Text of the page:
Economy will grow on needs, not wants
A Banana Republic customer looks at her receipt as she leaves a store in San Francisco
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Renita Jablonski: Despite this kind of activity, a study out today by Discover Financial Services shows more people believe the economy's on the rebound. Still, a lot of people are saving every penny. Here's Caitlan Carroll.
Caitlan Carroll: Regina Whitehouse used to shop for clothes and go out to the movies with friends. Now the recently fired -- turned retired -- furniture saleswoman asks herself this question every time she opens her wallet:
Regina Whitehouse: Do I want this or do I need this?
More often, the answer is no. Whitehouse is cutting back on fun items so she can put more cash into savings and shrink her credit card debt.
Whitehouse: I have found out that things that I think that in the past I thought I needed I can get along very well without.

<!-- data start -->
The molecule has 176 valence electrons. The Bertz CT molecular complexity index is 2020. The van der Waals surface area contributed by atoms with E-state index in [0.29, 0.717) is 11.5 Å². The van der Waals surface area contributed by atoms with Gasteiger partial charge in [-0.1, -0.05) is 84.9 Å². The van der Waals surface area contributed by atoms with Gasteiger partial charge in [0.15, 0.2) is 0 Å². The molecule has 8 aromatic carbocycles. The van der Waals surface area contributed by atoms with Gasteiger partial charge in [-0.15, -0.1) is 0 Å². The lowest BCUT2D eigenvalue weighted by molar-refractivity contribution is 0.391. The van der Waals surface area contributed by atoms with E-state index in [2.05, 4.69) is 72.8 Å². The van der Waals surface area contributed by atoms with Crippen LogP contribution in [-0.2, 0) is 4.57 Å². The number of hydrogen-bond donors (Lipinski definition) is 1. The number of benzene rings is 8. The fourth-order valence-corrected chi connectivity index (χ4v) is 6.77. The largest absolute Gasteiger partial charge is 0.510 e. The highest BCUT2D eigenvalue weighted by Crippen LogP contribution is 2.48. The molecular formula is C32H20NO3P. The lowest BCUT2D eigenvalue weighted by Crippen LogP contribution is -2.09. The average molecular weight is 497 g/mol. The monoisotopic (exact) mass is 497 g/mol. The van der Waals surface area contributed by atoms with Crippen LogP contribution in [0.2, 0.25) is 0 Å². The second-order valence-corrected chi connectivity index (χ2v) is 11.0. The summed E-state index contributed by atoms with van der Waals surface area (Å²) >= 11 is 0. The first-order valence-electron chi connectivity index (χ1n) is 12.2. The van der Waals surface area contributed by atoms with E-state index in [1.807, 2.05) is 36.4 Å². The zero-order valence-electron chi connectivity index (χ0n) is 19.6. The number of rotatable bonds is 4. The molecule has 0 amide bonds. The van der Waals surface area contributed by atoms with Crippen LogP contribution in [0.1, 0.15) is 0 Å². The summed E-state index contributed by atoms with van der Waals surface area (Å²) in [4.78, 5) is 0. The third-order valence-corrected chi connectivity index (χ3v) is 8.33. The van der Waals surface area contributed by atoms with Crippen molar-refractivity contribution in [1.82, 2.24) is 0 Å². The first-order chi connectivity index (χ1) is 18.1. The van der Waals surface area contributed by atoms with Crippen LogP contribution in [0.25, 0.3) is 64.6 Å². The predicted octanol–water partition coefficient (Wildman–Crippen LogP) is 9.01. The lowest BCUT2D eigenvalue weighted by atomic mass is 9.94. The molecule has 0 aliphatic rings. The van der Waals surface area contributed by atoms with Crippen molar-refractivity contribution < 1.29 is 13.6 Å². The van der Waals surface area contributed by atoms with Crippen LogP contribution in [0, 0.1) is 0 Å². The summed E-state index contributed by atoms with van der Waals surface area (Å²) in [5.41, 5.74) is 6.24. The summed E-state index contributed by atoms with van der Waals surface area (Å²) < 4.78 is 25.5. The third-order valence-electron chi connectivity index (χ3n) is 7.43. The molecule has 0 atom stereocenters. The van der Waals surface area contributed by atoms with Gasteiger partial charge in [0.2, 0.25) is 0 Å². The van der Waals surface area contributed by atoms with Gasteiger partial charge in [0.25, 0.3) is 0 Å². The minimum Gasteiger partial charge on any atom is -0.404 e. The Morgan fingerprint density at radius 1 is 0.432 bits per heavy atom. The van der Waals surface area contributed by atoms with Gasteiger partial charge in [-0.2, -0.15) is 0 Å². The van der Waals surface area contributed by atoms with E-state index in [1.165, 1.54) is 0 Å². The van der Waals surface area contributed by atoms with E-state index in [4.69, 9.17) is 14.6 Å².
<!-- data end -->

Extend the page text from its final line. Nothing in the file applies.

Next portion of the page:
Like Whitehouse, about one-third of those in the Discover survey plan to reduce their debt. Another third say they already have.
Cary Leahey is a senior economist with Decision Economics. He says we're entering a decade where people will crave security. And that will change which industries thrive.
Cary Leahey: We, you know, have too many malls, we have too many stores, and we have too many resources allocated to retail.
He says the jobs and money will be in areas serving needs, not wants.
I'm Caitlan Carroll for Marketplace.